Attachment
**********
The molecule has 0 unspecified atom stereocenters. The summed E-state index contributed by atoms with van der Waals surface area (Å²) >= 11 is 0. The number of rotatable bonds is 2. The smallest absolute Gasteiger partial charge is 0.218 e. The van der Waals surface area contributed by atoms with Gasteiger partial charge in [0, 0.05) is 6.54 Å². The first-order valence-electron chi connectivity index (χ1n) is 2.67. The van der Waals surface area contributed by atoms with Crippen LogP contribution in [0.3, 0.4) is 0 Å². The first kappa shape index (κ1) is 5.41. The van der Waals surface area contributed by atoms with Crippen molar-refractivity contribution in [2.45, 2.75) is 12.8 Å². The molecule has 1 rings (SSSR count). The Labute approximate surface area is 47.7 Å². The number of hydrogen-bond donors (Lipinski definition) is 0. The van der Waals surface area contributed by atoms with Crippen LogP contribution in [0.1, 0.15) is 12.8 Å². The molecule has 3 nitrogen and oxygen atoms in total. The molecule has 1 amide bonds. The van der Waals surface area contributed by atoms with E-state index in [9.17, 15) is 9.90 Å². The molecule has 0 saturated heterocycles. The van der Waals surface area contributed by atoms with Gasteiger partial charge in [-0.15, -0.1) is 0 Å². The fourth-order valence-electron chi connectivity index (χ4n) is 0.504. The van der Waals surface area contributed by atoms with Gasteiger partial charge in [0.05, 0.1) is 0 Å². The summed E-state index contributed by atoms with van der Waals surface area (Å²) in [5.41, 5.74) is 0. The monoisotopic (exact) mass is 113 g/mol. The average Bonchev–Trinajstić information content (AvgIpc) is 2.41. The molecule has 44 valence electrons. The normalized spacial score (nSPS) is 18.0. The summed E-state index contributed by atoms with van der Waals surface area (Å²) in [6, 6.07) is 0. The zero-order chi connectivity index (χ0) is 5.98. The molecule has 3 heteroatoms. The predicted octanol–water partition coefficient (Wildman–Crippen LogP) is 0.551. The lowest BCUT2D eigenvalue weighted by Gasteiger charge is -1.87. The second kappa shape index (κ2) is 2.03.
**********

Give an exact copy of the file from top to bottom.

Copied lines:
The molecule has 0 unspecified atom stereocenters. The summed E-state index contributed by atoms with van der Waals surface area (Å²) >= 11 is 0. The number of rotatable bonds is 2. The smallest absolute Gasteiger partial charge is 0.218 e. The van der Waals surface area contributed by atoms with Gasteiger partial charge in [0, 0.05) is 6.54 Å². The first-order valence-electron chi connectivity index (χ1n) is 2.67. The van der Waals surface area contributed by atoms with Crippen LogP contribution in [0.3, 0.4) is 0 Å². The first kappa shape index (κ1) is 5.41. The van der Waals surface area contributed by atoms with Crippen molar-refractivity contribution in [2.45, 2.75) is 12.8 Å². The molecule has 1 rings (SSSR count). The Labute approximate surface area is 47.7 Å². The number of hydrogen-bond donors (Lipinski definition) is 0. The van der Waals surface area contributed by atoms with Crippen LogP contribution in [0.1, 0.15) is 12.8 Å². The molecule has 3 nitrogen and oxygen atoms in total. The molecule has 1 amide bonds. The van der Waals surface area contributed by atoms with E-state index in [9.17, 15) is 9.90 Å². The molecule has 0 saturated heterocycles. The van der Waals surface area contributed by atoms with Gasteiger partial charge in [-0.15, -0.1) is 0 Å². The fourth-order valence-electron chi connectivity index (χ4n) is 0.504. The van der Waals surface area contributed by atoms with Gasteiger partial charge in [0.05, 0.1) is 0 Å². The summed E-state index contributed by atoms with van der Waals surface area (Å²) in [5.41, 5.74) is 0. The monoisotopic (exact) mass is 113 g/mol. The average Bonchev–Trinajstić information content (AvgIpc) is 2.41. The molecule has 44 valence electrons. The normalized spacial score (nSPS) is 18.0. The summed E-state index contributed by atoms with van der Waals surface area (Å²) in [6, 6.07) is 0. The zero-order chi connectivity index (χ0) is 5.98. The molecule has 3 heteroatoms. The predicted octanol–water partition coefficient (Wildman–Crippen LogP) is 0.551. The lowest BCUT2D eigenvalue weighted by Gasteiger charge is -1.87. The second kappa shape index (κ2) is 2.03.